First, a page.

8th Day Center for Justice, the ERA, and the Abortion Argument

Imagine, for a moment, that you are asked to make a political decision that could help a lot of women across the United States. However, if you support it, you worry that many women would be able to do actions that you find abhorrent. This is the situation in which many Catholics found themselves during the 1970s and 1980s debate over the Equal Rights Amendment. Did it really promote abortion, like some people said?

Controversy often follows religious organizations because they can hold contentious views, and the 8th Day Center for Social Justice is one Chicago-area example. Funded by six Catholic orders, the Chicago-based center began in the 1970s as a coalition of six progressive Catholic groups. These men and women viewed the present day as the eighth day of creation, where God will judge mankind and provide salvation to those who followed his teachings. 8th Day believed that its duty was to deliver justice to the world.

The 8th Day Center wanted social reform. Using “action” as a “tool for creating radical spaces of dialogue with systems of power,” the coalition worked with other faith-centered organizations to incite real change. 8th Day also believed in defending the security and wellbeing of women around the world, especially in the United States.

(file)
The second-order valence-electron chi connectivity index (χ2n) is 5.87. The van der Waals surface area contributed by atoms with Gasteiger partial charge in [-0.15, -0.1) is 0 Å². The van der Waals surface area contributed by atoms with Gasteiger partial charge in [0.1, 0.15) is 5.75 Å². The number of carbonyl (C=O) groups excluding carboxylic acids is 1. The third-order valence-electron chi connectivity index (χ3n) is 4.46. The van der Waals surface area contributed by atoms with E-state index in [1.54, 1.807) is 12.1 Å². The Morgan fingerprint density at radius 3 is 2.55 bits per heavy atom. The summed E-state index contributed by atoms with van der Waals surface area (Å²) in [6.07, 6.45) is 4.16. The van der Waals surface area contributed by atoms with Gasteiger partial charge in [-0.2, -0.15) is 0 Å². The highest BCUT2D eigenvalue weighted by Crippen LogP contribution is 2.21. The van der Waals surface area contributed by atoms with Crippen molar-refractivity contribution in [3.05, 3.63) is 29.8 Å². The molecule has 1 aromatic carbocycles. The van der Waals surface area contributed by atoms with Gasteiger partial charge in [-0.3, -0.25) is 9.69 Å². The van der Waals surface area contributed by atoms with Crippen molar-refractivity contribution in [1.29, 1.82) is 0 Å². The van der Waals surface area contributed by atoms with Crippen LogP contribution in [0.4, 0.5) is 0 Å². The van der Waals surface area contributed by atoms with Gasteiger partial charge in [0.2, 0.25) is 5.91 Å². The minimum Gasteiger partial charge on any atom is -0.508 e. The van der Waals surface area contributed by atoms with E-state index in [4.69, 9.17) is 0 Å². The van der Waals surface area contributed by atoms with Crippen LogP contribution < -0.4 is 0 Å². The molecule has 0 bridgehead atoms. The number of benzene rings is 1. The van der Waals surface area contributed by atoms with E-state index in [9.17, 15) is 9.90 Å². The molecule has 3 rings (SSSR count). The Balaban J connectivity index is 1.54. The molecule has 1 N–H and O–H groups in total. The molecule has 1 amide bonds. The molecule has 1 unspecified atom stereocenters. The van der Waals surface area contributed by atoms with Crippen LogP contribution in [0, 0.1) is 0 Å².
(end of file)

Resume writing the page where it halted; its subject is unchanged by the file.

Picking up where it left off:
During the 1980s, one of the 8th Day Center’s most visible lobbying efforts revolved around national attempts to add the Equal Rights Amendment (ERA) to the Constitution. The ERA voiced a simple message: “Equality of rights under the law shall not be denied or abridged by the United States or by any state on account of sex.”

This may seem like a straightforward request to equalize the rights of Americans who identify as female. However, it set off a storm of debate between institutions over what kinds of rights would be encompassed under the amendment. American representatives of the Roman Catholic Church struggled to find their place in the discussion. As cited by the Chicago affiliate of the National Council on Catholic Bishops, the Church did not condone the amendment’s implications for women’s reproductive actions, such as abortions. Ultimately, the Catholic Church, a heavily patriarchal system, would not support the ERA.

The Catholic Church placed 8th Day in an awkward position: to articulate a position on the ERA, the 8th Day Center needed to adhere to both their social justice purpose and their Catholic tradition. The organization attempted to do that by balancing on a legal argument. In their March 1984 newsletter to their subscribers, 8th Day wrote that Catholics could support the Equal Rights Amendment because the legislation did not legally support abortion. Based on its legislative history, intent, and “scope,” the ERA did not apply to “situations that [derive] from the unique physical characteristics of one sex.” 8th Day went on to explain that “…laws dealing with abortion” at the local or state level “would not be affected one way or another by the ERA because the ERA does not apply to these situations…” They held up a legal argument to their audience of social justice-oriented Catholics.